April 2014
Volume 55, Issue 13
Free
ARVO Annual Meeting Abstract  |   April 2014
Clinical features and visual prognosis of 148 patients diagnosed with ocular toxoplasmosis evaluated in a Brazilian public hospital.
Author Affiliations & Notes
  • Alexandre Brito Cosimo
    Unicamp, Campinas, Brazil
  • Rodrigo Costa
    Unicamp, Campinas, Brazil
  • Joao Paulo Fernandes Felix
    Unicamp, Campinas, Brazil
  • Rodrigo Pessoa Cavalcanti Lira
    Unicamp, Campinas, Brazil
  • Carlos E Arieta
    Unicamp, Campinas, Brazil
  • Mauricio Nascimento
    Unicamp, Campinas, Brazil
  • Footnotes
    Commercial Relationships Alexandre Cosimo, None; Rodrigo Costa, None; Joao Felix, None; Rodrigo Lira, None; Carlos Arieta, None; Mauricio Nascimento, None
  • Footnotes
    Support None
Investigative Ophthalmology & Visual Science April 2014, Vol.55, 5282. doi:
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      Alexandre Brito Cosimo, Rodrigo Costa, Joao Paulo Fernandes Felix, Rodrigo Pessoa Cavalcanti Lira, Carlos E Arieta, Mauricio Nascimento, ; Clinical features and visual prognosis of 148 patients diagnosed with ocular toxoplasmosis evaluated in a Brazilian public hospital.. Invest. Ophthalmol. Vis. Sci. 2014;55(13):5282.

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      © ARVO (1962-2015); The Authors (2016-present)

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Abstract

Purpose: To ascertain the clinical features, visual outcome and ocular complications in a large series of patients diagnosed with ocular toxoplasmosis.

Methods: For the period of 26 months from 08/2011 to 10/2013, we evaluated 148 patients with presumed ocular toxoplasmosis. To determine the patients to be included in our study, we defined acute toxoplasmic retinochoroiditis as cream-white lesions associated with vitreitis and positive IgG or IgM sorology. All patients were treated with 800mg-160mg of trimethoprim-sulfamethoxazole twice daily.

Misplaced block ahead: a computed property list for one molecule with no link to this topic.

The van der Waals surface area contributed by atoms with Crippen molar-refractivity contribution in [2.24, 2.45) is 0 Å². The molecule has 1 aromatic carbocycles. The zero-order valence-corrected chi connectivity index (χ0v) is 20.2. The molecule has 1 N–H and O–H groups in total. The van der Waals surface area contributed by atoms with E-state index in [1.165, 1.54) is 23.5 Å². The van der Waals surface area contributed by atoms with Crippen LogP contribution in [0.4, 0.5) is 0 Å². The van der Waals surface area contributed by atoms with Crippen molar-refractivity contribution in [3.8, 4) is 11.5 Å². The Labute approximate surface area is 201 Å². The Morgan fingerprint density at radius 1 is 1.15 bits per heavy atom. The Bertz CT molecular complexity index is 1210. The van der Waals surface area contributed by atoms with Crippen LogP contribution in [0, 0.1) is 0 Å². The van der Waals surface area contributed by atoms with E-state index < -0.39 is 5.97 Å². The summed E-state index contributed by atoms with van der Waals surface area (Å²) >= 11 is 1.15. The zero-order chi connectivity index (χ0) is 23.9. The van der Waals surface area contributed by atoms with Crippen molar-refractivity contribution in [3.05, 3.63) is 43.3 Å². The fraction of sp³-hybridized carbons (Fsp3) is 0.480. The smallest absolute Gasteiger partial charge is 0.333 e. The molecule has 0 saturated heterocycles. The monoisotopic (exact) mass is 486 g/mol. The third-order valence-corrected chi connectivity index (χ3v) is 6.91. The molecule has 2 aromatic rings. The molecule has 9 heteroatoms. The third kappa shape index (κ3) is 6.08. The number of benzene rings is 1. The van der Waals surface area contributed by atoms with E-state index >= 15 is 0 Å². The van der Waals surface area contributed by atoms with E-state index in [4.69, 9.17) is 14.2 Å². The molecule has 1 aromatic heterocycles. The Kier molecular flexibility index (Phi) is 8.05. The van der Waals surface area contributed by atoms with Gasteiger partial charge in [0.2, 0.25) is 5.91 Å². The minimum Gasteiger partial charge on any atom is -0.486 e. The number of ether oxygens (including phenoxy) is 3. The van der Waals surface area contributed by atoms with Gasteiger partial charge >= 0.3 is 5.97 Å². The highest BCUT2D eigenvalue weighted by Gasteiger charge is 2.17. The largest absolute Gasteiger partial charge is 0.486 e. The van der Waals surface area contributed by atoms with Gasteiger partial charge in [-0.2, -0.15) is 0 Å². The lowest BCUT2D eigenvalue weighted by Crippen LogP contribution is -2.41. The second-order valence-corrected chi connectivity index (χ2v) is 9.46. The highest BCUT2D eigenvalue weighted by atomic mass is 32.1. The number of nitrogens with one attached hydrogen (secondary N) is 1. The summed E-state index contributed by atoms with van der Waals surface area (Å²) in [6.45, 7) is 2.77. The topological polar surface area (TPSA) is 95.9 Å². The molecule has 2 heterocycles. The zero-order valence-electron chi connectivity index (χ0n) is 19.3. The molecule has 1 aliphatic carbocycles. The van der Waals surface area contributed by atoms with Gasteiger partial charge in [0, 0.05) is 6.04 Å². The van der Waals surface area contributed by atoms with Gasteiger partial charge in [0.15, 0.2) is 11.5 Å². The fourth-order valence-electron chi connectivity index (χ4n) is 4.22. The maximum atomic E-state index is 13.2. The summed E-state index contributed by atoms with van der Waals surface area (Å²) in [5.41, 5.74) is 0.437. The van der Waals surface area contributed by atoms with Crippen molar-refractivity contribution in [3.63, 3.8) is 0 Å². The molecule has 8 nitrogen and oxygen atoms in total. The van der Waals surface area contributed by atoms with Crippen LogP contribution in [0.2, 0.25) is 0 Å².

Results: In our study, 49% of the patients were male, and only 1.36% of all patients presented bilateral acute lesions. The mean age at time of presentation was 33.23 years old. The main symptom was blurred vision, which was cited as the first symptom in 61% of the patients. Exams revealed that 28% of the patients presented visual acuity and were able to see fewer than 34 letters (ETDRS scale); in addition, 49% had visual acuity between 34 and 73 letters, and 23% had vision better than 73 letters in the affected eye before treatment. Conjunctival injection was found in 34% of the patients, and keratic precipitates were observed in 37% of the affected eyes. Anterior chamber cells were seen in 53% of the participants. We also found that 4.76% of the patients had posterior synechia. In the posterior segment evaluation, vitreitis was observed in 79.5% of the patients. Retinochoroiditis lesions were located in the Holland zone I in 22.44% of the patients. In the serological examination, no IgM-positive patients were found. In addition, 45.3% of the patients had IgG titles higher than 1:200. Iris bombé, retinal detachment, vitreous opacities, and epiretinal membranes were observed as complications.

Conclusions: Ocular toxoplasmosis is responsible for visual impairment in many patients. The disease affects young patients. In our patient pool, the most common symptom was blurred vision. Therefore, early diagnosis and treatment is important for preventing ocular complications and improving visual outcome.

Keywords: 746 uveitis-clinical/animal model • 734 toxoplasmosis • 725 strabismus: treatment  
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